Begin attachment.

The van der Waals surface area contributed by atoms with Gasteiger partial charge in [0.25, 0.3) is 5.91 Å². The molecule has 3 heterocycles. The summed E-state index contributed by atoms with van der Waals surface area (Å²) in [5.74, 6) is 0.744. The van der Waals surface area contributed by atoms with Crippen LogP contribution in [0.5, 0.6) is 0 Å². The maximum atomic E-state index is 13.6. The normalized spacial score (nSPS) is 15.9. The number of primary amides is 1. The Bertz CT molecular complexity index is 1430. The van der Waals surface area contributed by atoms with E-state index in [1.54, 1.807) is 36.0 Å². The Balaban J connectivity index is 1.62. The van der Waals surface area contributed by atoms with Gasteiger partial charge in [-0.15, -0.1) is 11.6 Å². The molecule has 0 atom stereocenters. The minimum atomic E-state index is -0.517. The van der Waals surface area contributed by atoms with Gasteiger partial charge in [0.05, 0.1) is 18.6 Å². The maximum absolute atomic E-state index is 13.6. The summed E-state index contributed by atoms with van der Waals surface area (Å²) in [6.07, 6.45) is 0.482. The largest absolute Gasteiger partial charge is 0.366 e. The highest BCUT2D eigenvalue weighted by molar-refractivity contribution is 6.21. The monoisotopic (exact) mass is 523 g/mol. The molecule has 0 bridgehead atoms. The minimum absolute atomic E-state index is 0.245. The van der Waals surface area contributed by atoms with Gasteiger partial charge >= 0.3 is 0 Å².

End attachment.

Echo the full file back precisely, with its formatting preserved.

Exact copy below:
The van der Waals surface area contributed by atoms with Gasteiger partial charge in [0.25, 0.3) is 5.91 Å². The molecule has 3 heterocycles. The summed E-state index contributed by atoms with van der Waals surface area (Å²) in [5.74, 6) is 0.744. The van der Waals surface area contributed by atoms with Crippen LogP contribution in [0.5, 0.6) is 0 Å². The maximum atomic E-state index is 13.6. The normalized spacial score (nSPS) is 15.9. The number of primary amides is 1. The Bertz CT molecular complexity index is 1430. The van der Waals surface area contributed by atoms with E-state index in [1.54, 1.807) is 36.0 Å². The Balaban J connectivity index is 1.62. The van der Waals surface area contributed by atoms with Gasteiger partial charge in [-0.15, -0.1) is 11.6 Å². The molecule has 0 atom stereocenters. The minimum atomic E-state index is -0.517. The van der Waals surface area contributed by atoms with Gasteiger partial charge in [0.05, 0.1) is 18.6 Å². The maximum absolute atomic E-state index is 13.6. The summed E-state index contributed by atoms with van der Waals surface area (Å²) in [6.07, 6.45) is 0.482. The largest absolute Gasteiger partial charge is 0.366 e. The highest BCUT2D eigenvalue weighted by molar-refractivity contribution is 6.21. The monoisotopic (exact) mass is 523 g/mol. The molecule has 0 bridgehead atoms. The minimum absolute atomic E-state index is 0.245. The van der Waals surface area contributed by atoms with Gasteiger partial charge >= 0.3 is 0 Å².